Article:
Life of an Ancient Monument: Hadrian's Wall in History

Article excerpt

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Introduction

Hadrian's Wall is one of Britain's most evocative archaeological monuments and has been a source of scholarly fascination since medieval times (Birley 1961; Ewin 2000; Hepple 2003; Shannon 2007; Hingley 2008; Nesbitt & Tolia-Kelly 2009). As a result of over three centuries of antiquarian and archaeological investigation we now have a detailed understanding of the origin of this frontier work (Breeze & Dobson 2000; Symonds & Mason 2009): it was built in the AD 120s, during the reign of the emperor Hadrian (see Breeze & Dobson 2000). Our confidence in the modern chronology and the depth of our understanding of the component parts have created a situation in which this is perhaps the best-understood frontier of the Roman empire (Symonds & Mason 2009; here Figures 1 & 2).

However, in this paper we will argue that such certainty is constraining our view of the monument, focusing narrowly on its short Roman history rather than its full cultural biography (Witcher et al. 2010). We aim to stress the value, for both research and heritage, of looking at ancient monuments as long-lived structures rather than treating them only as monuments surviving from the past. Recent studies have explored the biographies of other great monuments, such as Stonehenge and the Parthenon (Bender 1998; Beard 2002); the new depth of knowledge about the afterlife of Hadrian's Wall makes it an attractive subject for this treatment.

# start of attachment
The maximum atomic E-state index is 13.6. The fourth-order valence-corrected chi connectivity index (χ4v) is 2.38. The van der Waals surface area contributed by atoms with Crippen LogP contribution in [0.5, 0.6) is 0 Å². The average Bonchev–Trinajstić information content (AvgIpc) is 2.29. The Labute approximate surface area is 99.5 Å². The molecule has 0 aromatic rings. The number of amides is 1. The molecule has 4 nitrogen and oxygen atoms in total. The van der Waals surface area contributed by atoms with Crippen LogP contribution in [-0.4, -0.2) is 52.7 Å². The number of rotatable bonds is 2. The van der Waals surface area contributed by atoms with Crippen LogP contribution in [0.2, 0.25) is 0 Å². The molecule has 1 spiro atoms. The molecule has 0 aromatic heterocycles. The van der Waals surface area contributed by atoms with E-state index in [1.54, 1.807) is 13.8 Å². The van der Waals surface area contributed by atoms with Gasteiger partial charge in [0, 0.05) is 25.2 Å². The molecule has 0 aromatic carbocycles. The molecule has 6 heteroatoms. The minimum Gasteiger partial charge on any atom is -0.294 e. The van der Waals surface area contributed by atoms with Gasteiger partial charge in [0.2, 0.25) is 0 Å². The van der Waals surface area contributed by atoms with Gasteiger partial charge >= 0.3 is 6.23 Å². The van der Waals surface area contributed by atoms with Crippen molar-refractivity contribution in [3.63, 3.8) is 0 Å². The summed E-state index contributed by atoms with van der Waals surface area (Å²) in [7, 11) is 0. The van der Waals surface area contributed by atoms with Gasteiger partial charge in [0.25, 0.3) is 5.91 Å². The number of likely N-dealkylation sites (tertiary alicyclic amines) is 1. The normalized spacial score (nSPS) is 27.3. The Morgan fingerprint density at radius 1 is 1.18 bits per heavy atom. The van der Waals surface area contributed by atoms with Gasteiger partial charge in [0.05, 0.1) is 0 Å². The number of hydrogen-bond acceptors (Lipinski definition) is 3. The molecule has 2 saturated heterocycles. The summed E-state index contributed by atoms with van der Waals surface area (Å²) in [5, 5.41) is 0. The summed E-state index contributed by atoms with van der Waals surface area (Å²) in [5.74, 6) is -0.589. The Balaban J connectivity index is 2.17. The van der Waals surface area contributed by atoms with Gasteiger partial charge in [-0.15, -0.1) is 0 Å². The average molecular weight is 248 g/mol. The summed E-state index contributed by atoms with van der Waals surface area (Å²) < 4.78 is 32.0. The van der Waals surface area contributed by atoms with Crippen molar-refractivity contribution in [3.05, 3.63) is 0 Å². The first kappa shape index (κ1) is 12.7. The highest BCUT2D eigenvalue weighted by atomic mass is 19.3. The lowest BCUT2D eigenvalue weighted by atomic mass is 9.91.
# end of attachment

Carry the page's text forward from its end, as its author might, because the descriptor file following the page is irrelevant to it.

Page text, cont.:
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Sources and objectives

Historical references and antiquarian observations about the Wall have been traditionally studied with the aim of developing knowledge of the 'Roman' monument (Birley 1961). But more recently scholars have begun to value these sources for their exposure of the Wall's post-Roman history, exploring its changing physical form and cultural resonance through time (Jolly 1996; Breeze 2003; Griffiths 2003). For example, Woodside & Crow (1999) document the extensive restoration of the upland central section of the Wall by John Clayton during the mid nineteenth century, an act which helped to create the visual presence of the most impressive part of the Wall (Witcher 2010a; Figure 3). This highlights the narrowness of viewing the Wall as a purely Roman monument (cf. Barrett 1994: 14). However, simply repositioning it from a Roman to a Victorian context does not adequately capture the complexity of its structure or its long-term sequence, from Roman military frontier to heritage monument.

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The Wall did not cease to be significant with the end of Roman rule (cf. Bender 1998: 9). Its very substantial remains persisted in the landscape and had a significant impact on local people and travellers. Since at least the end of the sixteenth century, the Wall has been drawn upon as a powerful source of inspiration. Scholars have focused on documentary and visual evidence to explore the way it was perceived (Merriman 1984; Smiles 1994: 142-46; Griffiths 2003; Hingley 2010). In this paper, we turn to the material evidence from the Roman monument to explore the monument's biography and address issues of the authenticity of reconstruction. In particular we emphasise two issues: firstly, the idea that much of the Wall's present physical structure is neither Roman nor Victorian and, secondly, that many of those who rebuilt the Wall claimed a justification for their actions through invoking the power of Rome. Various rebuildings of the Roman Wall have reworked original 'Roman' materials, reconstructing it on its physical foundations as well as building metaphorically on current antiquarian and archaeological knowledge. On the other hand, not all physical interventions into the fabric and structure of the Wall have been motivated by an appeal to the concept of Rome. It is evident that for centuries people have pillaged and destroyed the Wall with no ideological motivation--to build stone walls, roads and houses (cf. …